Upgrading Home Assistant – painless updates via docker-compose
Setting up your own smarthome server with HomeAssistant and more is easy with Docker(-compose). Upgrading Home Assistant to keep everything up to date afterwards can be a challenge though. Here I will show a couple of ways to quickly update your containers.
A smarthome server based on Docker
My personal smarthome server setup heavily relies on Docker and docker-compose. It makes installation quite simple, allows you to quickly connect different services together and takes care of all the needed dependencies. If you just set it up once according to my GitHub repository you will forever run the exact same version of the software though. On the first startup docker will download the current image according to your
docker-compose.yml file and then use that to create a container.
Fortunately updating containers via docker can also be pretty simple but there are a couple of things you need to keep in mind. I recently updated my own server which showcased a couple of different ways to do that. So I decided to share that here.
Upgrading Home Assistant and other software via Docker
Before you actually update anything you should think about two things: first do you even need to update? “Never change a running system” might actually be a good guideline in some cases. If the software is working well and has no access to any external systems you might not need to update it at all. If there are new features you are looking to use or the software is connected to the Internet on the other it might be a very good idea to keep it up to date.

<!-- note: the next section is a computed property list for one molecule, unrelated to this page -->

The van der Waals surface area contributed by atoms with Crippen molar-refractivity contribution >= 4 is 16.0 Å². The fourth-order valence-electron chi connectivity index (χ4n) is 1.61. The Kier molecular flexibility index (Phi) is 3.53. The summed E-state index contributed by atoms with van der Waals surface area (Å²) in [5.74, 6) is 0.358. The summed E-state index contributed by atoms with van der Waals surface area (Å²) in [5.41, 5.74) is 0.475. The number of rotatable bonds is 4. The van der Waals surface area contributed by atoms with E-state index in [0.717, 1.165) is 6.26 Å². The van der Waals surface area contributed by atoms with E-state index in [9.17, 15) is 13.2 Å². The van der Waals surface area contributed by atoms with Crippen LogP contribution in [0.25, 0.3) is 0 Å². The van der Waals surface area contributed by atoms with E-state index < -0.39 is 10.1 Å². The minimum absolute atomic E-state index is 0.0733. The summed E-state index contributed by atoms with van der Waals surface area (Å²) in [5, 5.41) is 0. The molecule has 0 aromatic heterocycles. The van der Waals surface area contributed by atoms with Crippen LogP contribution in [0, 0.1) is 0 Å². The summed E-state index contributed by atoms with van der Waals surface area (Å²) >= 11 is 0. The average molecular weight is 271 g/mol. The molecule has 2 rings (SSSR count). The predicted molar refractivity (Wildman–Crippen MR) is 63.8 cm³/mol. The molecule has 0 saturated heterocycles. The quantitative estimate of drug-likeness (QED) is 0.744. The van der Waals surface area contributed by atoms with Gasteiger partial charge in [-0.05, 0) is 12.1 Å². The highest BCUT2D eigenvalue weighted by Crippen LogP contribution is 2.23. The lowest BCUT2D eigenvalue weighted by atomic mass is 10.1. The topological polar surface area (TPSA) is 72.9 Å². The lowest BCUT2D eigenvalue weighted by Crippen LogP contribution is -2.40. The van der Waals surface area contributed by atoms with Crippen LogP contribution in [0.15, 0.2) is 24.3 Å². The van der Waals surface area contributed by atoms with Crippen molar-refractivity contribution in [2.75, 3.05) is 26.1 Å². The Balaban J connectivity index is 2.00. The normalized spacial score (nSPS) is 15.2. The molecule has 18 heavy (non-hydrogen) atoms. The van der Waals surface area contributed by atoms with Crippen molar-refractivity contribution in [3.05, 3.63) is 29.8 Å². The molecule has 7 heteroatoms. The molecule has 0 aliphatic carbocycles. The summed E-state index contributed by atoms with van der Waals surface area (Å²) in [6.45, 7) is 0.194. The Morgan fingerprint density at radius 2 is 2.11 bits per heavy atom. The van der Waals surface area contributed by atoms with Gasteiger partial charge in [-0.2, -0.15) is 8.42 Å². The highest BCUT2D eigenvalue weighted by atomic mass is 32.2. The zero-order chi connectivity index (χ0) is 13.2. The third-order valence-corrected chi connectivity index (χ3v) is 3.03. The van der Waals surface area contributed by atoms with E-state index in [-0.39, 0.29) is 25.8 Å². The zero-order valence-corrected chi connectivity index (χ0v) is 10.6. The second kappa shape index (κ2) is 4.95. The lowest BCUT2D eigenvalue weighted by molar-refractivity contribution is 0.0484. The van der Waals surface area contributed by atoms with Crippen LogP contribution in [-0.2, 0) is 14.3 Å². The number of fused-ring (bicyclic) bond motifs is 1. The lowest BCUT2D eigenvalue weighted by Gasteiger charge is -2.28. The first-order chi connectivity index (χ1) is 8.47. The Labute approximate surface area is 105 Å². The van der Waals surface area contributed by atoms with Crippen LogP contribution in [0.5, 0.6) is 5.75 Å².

Secondly you need to think about the application data. Any software you run via docker runs in a docker container. Such a container is a temporary construct built from a so called image. This image will never be changed. If you want to update your software you simply have to get a newer image.
This means whenever you stop a container it is gone. When you start it again it is recreated from the same (or another one you defined) image. All of this means that any data added to your container (that means data created by you or the application during runtime) is lost when you stop the container, unless you save it somewhere else.
To save data you usually use either docker volumes or (like I did) synchronize a part of your host system with the docker container. For example I do not want to loose my HomeAssistant configuration at every restart so I synched that directory with a data directory on my host system. You can find the configuration for that in the compose yaml file here. Make sure your data is safe before you upgrade!
If you always want to keep most of your containers up to date there is a convenient solution called watchtower. I described the process in depth in my watchtower article. Basically this is another docker container that regularly scans all your running containers, pulls updates and restarts them.
As we all know with great power comes great resposibility though: automatic updates can also automatically break your setup! I only use this for smaller services that are not critical. Others like HomeAssistant and my Unifi-controller software I only upgrade manually. This can be done by adding a certain label to them. Here is an example for HomeAssistant.
Manually upgrading via docker-compose
The actual manual update for docker containers is pretty simple. Tell docker to pull the newest image and restart the container based on the new image. Find the compose file with the containers you want to update and run these commands: